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Publication numberUS3554835 A
Publication typeGrant
Publication dateJan 12, 1971
Filing dateAug 16, 1967
Priority dateAug 16, 1967
Publication numberUS 3554835 A, US 3554835A, US-A-3554835, US3554835 A, US3554835A
InventorsBurton D Morgan
Original AssigneeMorgan Adhesives Co
Export CitationBiBTeX, EndNote, RefMan
External Links: USPTO, USPTO Assignment, Espacenet
Slidable adhesive laminate and method of making
US 3554835 A
Abstract  available in
Previous page
Next page
Claims  available in
Description  (OCR text may contain errors)

12, 1971 I B. D. MORGAN R 3,55




United States Patent 3,554,835 SLIDABLE ADHESIVE LAMINATE AND METHOD OF MAKING Burton D. Morgan, Hudson, Ohio, assignor to Morgan Adhesives Company, Stow, Ohio, a corporation of Ohio Filed Aug. 16, 1967, Ser. No. 661,047 Int. Cl. B44d /00 US. Cl. 156-234 3 Claims ABSTRACT OF THE DISCLOSURE This invention relates to a laminate that can slide on a special released surface layer or means formed therein, when the laminates backing layer is removed but before a downwardly directed force is applied, thus allowing the correct positioning of the laminate before the adhesive is engaged with a support surface. As the backing layer is removed, only spaced portions of the release coating or removed to leave spaced dots of a release material on a pressure sensitive adhesive layer in the laminate exposed. It is this feature that allows the laminate to slide over any adhesive receptive surface before it is fastened securely to the surface. When force is exerted on the film laminate, the adhesive extrudes from below the dots of the release material and adheres to the receptive surface, or the dots of release material may be fractured to expose the adhesive, or the dots of release material sink into the pressure sensitive adhesive allowing the adhesive to come in close contact with the adhesive receptive surface.

For a better understanding of the laminate of the invention, reference should be had to the accompanying drawings which are fragmentary, vertical sectional views of the difierent phases of the construction, with the thickness of the layers being greatly exaggerated, of a preferred embodiment of the laminate of the invention.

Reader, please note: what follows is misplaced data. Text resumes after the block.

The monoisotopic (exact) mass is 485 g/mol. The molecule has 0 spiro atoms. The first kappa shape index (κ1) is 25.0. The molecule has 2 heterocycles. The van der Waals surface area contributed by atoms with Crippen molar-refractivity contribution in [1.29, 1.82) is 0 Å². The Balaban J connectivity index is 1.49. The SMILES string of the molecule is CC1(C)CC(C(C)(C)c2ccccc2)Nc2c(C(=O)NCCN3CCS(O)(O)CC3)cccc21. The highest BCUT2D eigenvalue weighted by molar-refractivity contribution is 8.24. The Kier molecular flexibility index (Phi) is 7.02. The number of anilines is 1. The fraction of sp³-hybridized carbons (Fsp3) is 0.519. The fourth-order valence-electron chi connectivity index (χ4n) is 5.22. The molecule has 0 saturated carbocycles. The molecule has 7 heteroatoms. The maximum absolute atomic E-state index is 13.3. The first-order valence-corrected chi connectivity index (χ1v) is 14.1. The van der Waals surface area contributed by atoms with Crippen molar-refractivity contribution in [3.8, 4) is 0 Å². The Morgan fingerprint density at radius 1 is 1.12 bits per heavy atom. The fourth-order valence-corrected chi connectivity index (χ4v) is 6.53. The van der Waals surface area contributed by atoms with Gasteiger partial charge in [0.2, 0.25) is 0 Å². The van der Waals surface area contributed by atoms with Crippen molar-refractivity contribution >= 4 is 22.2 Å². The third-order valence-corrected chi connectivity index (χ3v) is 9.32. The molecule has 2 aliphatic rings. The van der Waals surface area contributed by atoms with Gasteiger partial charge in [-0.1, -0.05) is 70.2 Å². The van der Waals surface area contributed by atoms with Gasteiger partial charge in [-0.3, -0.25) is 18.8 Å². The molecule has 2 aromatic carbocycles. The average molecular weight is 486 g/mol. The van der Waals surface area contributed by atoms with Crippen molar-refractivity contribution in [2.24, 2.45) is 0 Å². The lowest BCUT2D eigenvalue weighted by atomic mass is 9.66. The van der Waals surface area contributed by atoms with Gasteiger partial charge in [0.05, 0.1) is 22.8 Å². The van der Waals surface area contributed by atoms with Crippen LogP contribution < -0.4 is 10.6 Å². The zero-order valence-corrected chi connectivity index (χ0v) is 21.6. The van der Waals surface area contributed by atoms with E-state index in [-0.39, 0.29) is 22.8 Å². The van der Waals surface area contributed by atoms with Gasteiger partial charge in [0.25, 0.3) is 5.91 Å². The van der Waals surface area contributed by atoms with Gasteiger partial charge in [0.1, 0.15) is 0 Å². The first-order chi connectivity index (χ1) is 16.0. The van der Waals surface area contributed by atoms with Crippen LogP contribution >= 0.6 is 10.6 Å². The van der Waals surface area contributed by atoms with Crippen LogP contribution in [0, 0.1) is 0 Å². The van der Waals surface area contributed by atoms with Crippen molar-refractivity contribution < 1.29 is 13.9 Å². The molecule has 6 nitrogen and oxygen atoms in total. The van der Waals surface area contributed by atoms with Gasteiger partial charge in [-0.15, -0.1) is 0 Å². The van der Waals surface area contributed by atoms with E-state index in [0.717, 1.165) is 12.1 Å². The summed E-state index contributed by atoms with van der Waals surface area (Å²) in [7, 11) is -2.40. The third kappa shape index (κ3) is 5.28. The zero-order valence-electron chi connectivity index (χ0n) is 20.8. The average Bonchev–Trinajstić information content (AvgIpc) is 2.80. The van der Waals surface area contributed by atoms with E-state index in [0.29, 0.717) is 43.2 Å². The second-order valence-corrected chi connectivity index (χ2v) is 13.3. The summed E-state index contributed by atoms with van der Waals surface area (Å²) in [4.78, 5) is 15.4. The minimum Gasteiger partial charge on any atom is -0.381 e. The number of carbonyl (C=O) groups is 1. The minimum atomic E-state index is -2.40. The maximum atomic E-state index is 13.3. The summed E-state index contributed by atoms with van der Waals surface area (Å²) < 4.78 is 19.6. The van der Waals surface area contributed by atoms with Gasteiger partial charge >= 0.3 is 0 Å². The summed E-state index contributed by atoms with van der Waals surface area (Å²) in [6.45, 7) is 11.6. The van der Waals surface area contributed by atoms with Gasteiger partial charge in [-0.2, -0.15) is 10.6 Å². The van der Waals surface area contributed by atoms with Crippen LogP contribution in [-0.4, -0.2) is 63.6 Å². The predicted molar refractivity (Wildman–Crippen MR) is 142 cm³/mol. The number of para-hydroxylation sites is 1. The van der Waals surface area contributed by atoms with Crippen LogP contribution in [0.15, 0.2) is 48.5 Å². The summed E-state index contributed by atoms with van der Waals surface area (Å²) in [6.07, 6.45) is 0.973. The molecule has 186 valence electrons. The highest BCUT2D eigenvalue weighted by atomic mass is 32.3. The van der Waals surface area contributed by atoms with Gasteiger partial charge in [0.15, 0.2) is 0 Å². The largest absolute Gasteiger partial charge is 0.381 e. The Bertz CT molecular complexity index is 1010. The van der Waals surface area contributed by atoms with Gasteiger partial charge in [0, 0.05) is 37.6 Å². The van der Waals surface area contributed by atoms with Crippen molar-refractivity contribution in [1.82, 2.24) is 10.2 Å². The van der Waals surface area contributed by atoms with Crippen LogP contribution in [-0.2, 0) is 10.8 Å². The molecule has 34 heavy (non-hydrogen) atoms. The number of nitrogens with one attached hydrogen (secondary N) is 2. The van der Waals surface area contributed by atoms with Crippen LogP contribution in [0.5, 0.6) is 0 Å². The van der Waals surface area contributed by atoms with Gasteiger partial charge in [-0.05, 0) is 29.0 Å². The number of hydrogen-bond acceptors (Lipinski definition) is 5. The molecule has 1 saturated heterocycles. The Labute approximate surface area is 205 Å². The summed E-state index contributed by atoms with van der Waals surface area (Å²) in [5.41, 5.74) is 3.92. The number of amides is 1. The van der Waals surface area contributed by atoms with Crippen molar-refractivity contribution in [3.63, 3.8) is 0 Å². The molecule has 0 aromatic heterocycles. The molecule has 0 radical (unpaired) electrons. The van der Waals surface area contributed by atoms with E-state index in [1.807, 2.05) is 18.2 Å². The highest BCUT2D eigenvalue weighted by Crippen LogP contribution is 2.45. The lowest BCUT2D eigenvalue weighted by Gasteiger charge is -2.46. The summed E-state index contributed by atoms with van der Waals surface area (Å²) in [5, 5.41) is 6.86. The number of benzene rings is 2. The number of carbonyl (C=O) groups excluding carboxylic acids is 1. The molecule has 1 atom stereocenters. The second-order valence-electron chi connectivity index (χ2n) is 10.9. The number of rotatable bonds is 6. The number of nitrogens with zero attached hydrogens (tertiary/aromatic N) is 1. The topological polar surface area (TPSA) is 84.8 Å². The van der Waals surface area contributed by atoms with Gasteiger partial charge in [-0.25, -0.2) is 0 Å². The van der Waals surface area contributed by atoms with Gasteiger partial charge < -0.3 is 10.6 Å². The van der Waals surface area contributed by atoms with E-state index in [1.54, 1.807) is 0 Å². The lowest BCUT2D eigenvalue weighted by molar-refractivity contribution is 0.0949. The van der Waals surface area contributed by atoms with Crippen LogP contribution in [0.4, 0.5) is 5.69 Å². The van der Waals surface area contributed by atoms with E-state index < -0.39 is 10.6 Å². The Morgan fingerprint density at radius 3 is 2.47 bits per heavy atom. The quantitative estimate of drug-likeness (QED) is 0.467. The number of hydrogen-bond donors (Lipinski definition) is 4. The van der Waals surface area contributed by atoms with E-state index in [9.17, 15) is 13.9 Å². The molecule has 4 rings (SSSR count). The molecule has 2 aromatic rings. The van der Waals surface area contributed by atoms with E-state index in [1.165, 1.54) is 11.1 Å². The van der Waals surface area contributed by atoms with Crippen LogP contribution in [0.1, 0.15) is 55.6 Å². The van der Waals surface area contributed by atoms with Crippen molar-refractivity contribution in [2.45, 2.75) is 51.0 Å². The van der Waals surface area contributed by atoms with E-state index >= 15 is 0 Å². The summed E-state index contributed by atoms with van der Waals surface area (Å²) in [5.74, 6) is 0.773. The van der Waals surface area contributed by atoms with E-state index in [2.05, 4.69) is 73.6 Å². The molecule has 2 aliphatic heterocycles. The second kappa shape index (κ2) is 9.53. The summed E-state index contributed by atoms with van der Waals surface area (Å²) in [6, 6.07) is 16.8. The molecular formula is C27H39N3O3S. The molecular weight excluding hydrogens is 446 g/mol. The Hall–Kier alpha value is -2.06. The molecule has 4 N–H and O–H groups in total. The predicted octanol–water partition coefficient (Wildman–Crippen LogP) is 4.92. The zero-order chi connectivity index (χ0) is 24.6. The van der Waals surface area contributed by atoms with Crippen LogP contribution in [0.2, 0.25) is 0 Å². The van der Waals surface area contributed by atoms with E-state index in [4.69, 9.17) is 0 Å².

FIG. 1 is a cross-sectional view of the first step in producing the laminate and showing a special dotted release layer on a backing sheet;

FIG. 2 is a cross-sectional view of the second step in producing the laminate by applying a continuous release coating;

FIG. 3 is a cross-sectional view of the final laminate; and

FIG. 4 is a cross-sectional view of the backing sheet being pulled away from the laminate to expose the special release means and adhesive layer provided in the laminate.

Referring more specifically to FIG. 1, it shows the important first step in the process where release dots, composed of silicone or like conventional release chemicals are applied to the release paper or any other conventional backing sheet 1. These dots 2, for example, ideally having .005 as a diameter and .025" on centers, where the thickness of the coat is .0005", cover only part of the area of the release paper 1, leaving gaps 7 between one dot and another and normally are applied to the backing sheet by a rotary press, which slightly embosses the backing sheet when and where the dots are applied thereto. The size and spacing and thickness of the dots will vary with different surface film sheets with the properties thereof. The dots can be relatively thick and closely adjacent for a film that drapes readily and the dots prefearbly are rela- 3,554,835 Patented Jan. 12, 1971 ice tively thin and widely spaced for film that is not so flexible and doesnt drape readily. The release material may be dried or cured in a conventional manner. Or, the dotted release layer could be an ink which does not adhere tightly to the backing paper.

At this point in the processing, a general release material 3, is applied as a coat or layer to cover the entire surface of the release paper 1 and dots thereon so that all the surface area is coated with the release chemical 3, as shown in FIG. 2. The layer 3 is preferably primarily made from a conventional release material, in this instance Dow Chemical Companys Sylofi 23, which is a silicone base release. In this example, about parts by weight of such Sylofl? 23 were used mixed with about 25 parts by weight of nitrocellulose. The layer 3 may, for example, be about .0005" thick and is dried or cured conventionally.